When Greek astronomer Aristarchos explained in the 3rd century BC that earth revolves around the sun he was laughed at. When Peter Schiff warned in 2006 about an impending economic bust he was heckled on television by other economists. When Nouriel Roubini said in 2005 that speculation in the housing market would sink the economy he was labeled as “Dr Doom,” sharing the title with Marc Faber, who predicted the 1987 stock exchange crash and almost every other bear and bull market since. Today, at a presentation in Japan, Faber painted another picture of the economy, displayed excellently in The Times.
The Dr Dooms’ predictions: Roubini predicted in 2009 that the recession will last a few years; Faber predicts “a dirty war” and that the US will go bankrupt. Schiff has long predicted the eventual fall of the dollar. Read more…
Banks borrow money from the public, create an insane amount of new money based upon multiples of the base money at an almost uncontrolled level, and then lend it back to the public at hugely increased rates. Money from nothing. Never made sense to me that almost all money is created by private banks without them having any security for it except other multiples of the base money, meaning they simply print more money in the form of creating more debt avenues.
What makes even less sense is that the public has voted for this (when they drew that little cross on the voting form). What is totally astounding is that the public will do so again on the next election day (in whichever country). The reason why they do so is simple: they never do due diligence on the party or person they vote for; it is a brain-numbing thought in this, the twenty-first century, when we are supposed to have more information available at our fingertips than ever before. For some reason, people seem simply not to believe or understand that almost all money in circulation is created by the banks for their own profit, no-one else’s. And that this is fake money. (The cash profits the bankers take are the real deposits made by the public and investors like pension funds.) If the created money was real money, based on actual value, the banks would not have needed bailing out. Read more…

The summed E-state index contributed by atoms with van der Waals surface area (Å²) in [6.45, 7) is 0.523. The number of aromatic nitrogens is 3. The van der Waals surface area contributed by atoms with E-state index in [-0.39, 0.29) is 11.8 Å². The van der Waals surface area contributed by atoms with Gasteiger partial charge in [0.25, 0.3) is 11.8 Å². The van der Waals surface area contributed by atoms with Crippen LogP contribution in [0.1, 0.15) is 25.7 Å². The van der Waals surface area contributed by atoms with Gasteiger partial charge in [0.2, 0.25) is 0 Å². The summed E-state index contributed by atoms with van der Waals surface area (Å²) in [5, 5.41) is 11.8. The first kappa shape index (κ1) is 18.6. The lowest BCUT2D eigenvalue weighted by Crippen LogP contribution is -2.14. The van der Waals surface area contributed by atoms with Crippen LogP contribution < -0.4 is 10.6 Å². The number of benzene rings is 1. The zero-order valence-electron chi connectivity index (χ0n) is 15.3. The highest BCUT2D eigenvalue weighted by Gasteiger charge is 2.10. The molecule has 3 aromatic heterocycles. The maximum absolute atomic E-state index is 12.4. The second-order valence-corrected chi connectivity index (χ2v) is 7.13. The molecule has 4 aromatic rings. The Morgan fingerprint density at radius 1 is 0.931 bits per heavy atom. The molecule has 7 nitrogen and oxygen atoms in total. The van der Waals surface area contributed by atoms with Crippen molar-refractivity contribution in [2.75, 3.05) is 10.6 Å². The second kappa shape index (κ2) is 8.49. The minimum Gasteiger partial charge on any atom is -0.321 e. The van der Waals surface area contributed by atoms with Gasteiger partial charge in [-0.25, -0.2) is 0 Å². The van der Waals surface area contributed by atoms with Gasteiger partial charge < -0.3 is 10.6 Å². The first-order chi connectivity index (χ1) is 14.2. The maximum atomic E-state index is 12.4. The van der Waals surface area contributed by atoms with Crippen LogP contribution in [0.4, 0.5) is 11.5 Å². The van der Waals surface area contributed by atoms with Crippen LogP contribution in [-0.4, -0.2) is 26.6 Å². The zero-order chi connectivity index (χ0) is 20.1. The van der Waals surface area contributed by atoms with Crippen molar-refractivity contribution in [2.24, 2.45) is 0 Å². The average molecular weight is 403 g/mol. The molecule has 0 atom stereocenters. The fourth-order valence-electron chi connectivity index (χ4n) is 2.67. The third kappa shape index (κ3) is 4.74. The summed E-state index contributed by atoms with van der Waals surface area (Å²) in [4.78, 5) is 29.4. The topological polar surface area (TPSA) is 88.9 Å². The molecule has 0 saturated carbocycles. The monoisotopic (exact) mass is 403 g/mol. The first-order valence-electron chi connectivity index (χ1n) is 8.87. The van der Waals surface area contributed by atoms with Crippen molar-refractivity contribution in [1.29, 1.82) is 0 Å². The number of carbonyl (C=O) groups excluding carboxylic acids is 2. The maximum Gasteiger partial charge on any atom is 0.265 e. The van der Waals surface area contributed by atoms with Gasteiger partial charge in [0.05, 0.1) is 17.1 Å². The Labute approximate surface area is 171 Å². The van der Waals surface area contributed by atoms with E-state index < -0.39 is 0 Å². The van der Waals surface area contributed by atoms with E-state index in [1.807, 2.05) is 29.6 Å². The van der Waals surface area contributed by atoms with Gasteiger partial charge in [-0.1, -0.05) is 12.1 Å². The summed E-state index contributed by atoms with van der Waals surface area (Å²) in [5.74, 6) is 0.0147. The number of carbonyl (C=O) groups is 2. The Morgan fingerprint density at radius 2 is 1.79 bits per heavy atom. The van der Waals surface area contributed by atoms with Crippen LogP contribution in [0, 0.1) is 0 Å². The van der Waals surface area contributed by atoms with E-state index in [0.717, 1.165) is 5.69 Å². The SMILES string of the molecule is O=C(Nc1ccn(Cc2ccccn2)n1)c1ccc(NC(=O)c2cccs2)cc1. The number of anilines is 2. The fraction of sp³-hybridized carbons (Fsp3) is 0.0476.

The world’s brightest have been meeting in Davos, Switzerland. The measurement of brightest, in this case, comes from the reflection of the shiny bald heads. Same faces, same sins. The list of attendees looked like the Who’s Who from the Land of Duh.
It is not that the members of the World Economic Forum do not have good intentions. Their intentions are perfect. For themselves. Their slogan for this year included “Improve the State of the World.” They obviously live in a different world.
The slogan continues: Rethink, Redesign, Rebuild. Of course, if they had thought, designed and built properly in the first place they wouldn’t have needed this line. Last year the idea was to move from “Ego capitalism” to “Eco capitalism.” Well, you know what happened last year. (By the way, have you found a job yet?)
“Davos” has become the symbol for “Them against Us.” And, to quote an old friend: “There we were, two against two thousand – but, boy, did we f* those two up!” It’s time to saddle up.